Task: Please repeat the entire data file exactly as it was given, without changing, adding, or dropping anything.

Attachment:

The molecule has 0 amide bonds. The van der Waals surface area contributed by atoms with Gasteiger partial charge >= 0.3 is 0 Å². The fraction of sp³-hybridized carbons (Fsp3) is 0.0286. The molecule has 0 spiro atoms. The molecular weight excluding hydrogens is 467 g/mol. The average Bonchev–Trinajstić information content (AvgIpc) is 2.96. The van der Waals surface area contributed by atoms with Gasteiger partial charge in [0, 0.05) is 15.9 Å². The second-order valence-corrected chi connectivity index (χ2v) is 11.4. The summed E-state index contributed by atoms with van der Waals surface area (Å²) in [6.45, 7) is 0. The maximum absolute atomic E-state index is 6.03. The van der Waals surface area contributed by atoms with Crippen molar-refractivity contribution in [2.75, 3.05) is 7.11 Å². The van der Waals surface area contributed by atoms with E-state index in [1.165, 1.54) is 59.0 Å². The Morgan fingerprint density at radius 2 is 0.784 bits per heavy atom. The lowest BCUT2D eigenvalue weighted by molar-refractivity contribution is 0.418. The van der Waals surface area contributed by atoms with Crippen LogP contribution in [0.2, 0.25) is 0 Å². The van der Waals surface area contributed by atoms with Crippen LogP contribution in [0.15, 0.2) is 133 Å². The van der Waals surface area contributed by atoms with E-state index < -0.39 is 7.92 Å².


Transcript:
The molecule has 0 amide bonds. The van der Waals surface area contributed by atoms with Gasteiger partial charge >= 0.3 is 0 Å². The fraction of sp³-hybridized carbons (Fsp3) is 0.0286. The molecule has 0 spiro atoms. The molecular weight excluding hydrogens is 467 g/mol. The average Bonchev–Trinajstić information content (AvgIpc) is 2.96. The van der Waals surface area contributed by atoms with Gasteiger partial charge in [0, 0.05) is 15.9 Å². The second-order valence-corrected chi connectivity index (χ2v) is 11.4. The summed E-state index contributed by atoms with van der Waals surface area (Å²) in [6.45, 7) is 0. The maximum absolute atomic E-state index is 6.03. The van der Waals surface area contributed by atoms with Crippen molar-refractivity contribution in [2.75, 3.05) is 7.11 Å². The van der Waals surface area contributed by atoms with E-state index in [1.165, 1.54) is 59.0 Å². The Morgan fingerprint density at radius 2 is 0.784 bits per heavy atom. The lowest BCUT2D eigenvalue weighted by molar-refractivity contribution is 0.418. The van der Waals surface area contributed by atoms with Crippen LogP contribution in [0.2, 0.25) is 0 Å². The van der Waals surface area contributed by atoms with Crippen LogP contribution in [0.15, 0.2) is 133 Å². The van der Waals surface area contributed by atoms with E-state index < -0.39 is 7.92 Å².